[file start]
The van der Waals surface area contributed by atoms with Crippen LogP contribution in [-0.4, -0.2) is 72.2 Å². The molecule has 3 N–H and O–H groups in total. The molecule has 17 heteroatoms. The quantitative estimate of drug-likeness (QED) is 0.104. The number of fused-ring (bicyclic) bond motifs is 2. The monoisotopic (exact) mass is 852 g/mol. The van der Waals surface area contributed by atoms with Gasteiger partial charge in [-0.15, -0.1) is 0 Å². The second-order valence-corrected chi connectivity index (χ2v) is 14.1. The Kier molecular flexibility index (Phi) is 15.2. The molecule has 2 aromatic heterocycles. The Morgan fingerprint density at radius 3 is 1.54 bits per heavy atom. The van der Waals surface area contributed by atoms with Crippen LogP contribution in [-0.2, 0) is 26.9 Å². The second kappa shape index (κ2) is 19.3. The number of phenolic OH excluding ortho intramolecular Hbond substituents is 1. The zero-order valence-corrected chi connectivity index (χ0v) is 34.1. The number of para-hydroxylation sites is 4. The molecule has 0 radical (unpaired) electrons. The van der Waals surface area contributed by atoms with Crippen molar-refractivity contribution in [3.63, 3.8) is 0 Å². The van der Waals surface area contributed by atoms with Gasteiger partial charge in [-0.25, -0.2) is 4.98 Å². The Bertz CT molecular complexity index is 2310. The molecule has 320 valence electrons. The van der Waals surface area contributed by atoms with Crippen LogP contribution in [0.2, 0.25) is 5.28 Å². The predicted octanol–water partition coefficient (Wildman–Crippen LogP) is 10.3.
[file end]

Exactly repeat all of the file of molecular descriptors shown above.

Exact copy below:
The van der Waals surface area contributed by atoms with Crippen LogP contribution in [-0.4, -0.2) is 72.2 Å². The molecule has 3 N–H and O–H groups in total. The molecule has 17 heteroatoms. The quantitative estimate of drug-likeness (QED) is 0.104. The number of fused-ring (bicyclic) bond motifs is 2. The monoisotopic (exact) mass is 852 g/mol. The van der Waals surface area contributed by atoms with Gasteiger partial charge in [-0.15, -0.1) is 0 Å². The second-order valence-corrected chi connectivity index (χ2v) is 14.1. The Kier molecular flexibility index (Phi) is 15.2. The molecule has 2 aromatic heterocycles. The Morgan fingerprint density at radius 3 is 1.54 bits per heavy atom. The van der Waals surface area contributed by atoms with Crippen LogP contribution in [-0.2, 0) is 26.9 Å². The second kappa shape index (κ2) is 19.3. The number of phenolic OH excluding ortho intramolecular Hbond substituents is 1. The zero-order valence-corrected chi connectivity index (χ0v) is 34.1. The number of para-hydroxylation sites is 4. The molecule has 0 radical (unpaired) electrons. The van der Waals surface area contributed by atoms with Crippen molar-refractivity contribution in [3.63, 3.8) is 0 Å². The van der Waals surface area contributed by atoms with Gasteiger partial charge in [-0.25, -0.2) is 4.98 Å². The Bertz CT molecular complexity index is 2310. The molecule has 320 valence electrons. The van der Waals surface area contributed by atoms with Crippen LogP contribution in [0.2, 0.25) is 5.28 Å². The predicted octanol–water partition coefficient (Wildman–Crippen LogP) is 10.3.